1. Ionosphere. The ionosphere is the region (or layer) of the atmosphere that extends from 31 miles to
about 250 miles above the Earth's surface. Its gets its name because it consists of several layers of
electrically charged atoms called ions. Ions are formed by a process called ionization.
a. When high energy ultraviolet light waves from the sun enter the atmosphere's ionospheric
region, they strike gas atoms, knocking negative electrons free. Normally, atoms are electrically neutral.
When they lose an electron, atoms become positively charged and are called positive ions. This process
of upsetting electrical neutrality is known as ionization. The rate at which ionization occurs depends on
the density of atoms in the atmosphere and the intensity of the ultraviolet light waves, both of which
vary with the activity of the sun. The ultraviolet waves striking the atmosphere are of different
frequencies, causing several ionized layers to be formed at different altitudes. The density of ionized
layers is partially attributed to the elevation angle of the sun, which changes constantly. Consequently,
the altitude and thickness of the ionized layers vary, depending on the time of day and even the season
of the year.
b. When free electrons and positive ions collide with each other, a reverse process called
recombination occurs. This results in positive ions returning to their original neutral state.
Recombination depends on the time of day. Between the hours of early morning and late afternoon, the
rate of ionization exceeds the rate of recombination. It is during this period that the ionized layers reach
their greatest density and exert maximum influence on radio waves. Conversely, during the late
afternoon and early evening hours, the rate of recombination exceeds the rate of ionization, and the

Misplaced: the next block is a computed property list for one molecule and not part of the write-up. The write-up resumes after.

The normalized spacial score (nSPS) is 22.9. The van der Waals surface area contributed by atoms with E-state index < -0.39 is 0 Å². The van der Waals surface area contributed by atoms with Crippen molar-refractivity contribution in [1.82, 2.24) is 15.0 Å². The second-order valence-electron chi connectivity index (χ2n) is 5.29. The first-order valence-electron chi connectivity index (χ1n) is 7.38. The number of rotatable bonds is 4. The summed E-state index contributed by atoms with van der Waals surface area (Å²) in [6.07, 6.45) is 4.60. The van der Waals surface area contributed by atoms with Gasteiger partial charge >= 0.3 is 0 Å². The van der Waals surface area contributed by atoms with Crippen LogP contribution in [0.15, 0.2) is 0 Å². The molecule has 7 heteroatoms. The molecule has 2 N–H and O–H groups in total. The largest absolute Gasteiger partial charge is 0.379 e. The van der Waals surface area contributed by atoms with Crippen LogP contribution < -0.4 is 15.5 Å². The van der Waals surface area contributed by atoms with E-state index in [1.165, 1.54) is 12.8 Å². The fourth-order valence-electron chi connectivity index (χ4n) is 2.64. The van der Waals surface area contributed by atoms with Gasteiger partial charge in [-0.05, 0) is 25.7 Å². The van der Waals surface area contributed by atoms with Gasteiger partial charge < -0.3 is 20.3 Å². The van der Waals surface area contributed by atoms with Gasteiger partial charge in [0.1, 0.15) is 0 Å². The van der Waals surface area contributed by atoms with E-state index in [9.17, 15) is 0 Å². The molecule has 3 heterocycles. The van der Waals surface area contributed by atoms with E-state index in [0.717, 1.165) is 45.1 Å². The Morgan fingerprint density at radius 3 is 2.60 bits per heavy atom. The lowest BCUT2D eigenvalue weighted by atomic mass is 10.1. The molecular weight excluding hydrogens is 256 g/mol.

density of the ionized layers begins to decrease. This density decreases throughout the night, reaching a
low point just before sunrise. You can better appreciate this phenomena by listening to a far away
commercial AM radio station at night and at sunrise. As the ionization rate picks up, the reception
grows fainter until you lose the station completely.
c. The ionosphere is composed of three regions (D, E, and F), as shown in Figure 3-1. The F
region is further divided into two layers designated F1 (lower layer) and F2 (higher layer), which change
with the position of the sun. The radiation in the ionosphere directly above a given point is greatest at
noon, while it is least at night. When the radiation is not present, recombination sets in.
(1) The D region ranges to 55 miles above the Earth's surface. This low region of the
atmosphere has low ionization. It refracts low frequency signals, but high frequencies pass through it,
sunset because of recombination.
(2) The E region ranges from about 55 to 90 miles in altitude. After sunset, recombination
occurs rapidly, and this region is almost gone by midnight. The E region is used during the day for HF
radio transmissions ranging up to about 1500 miles.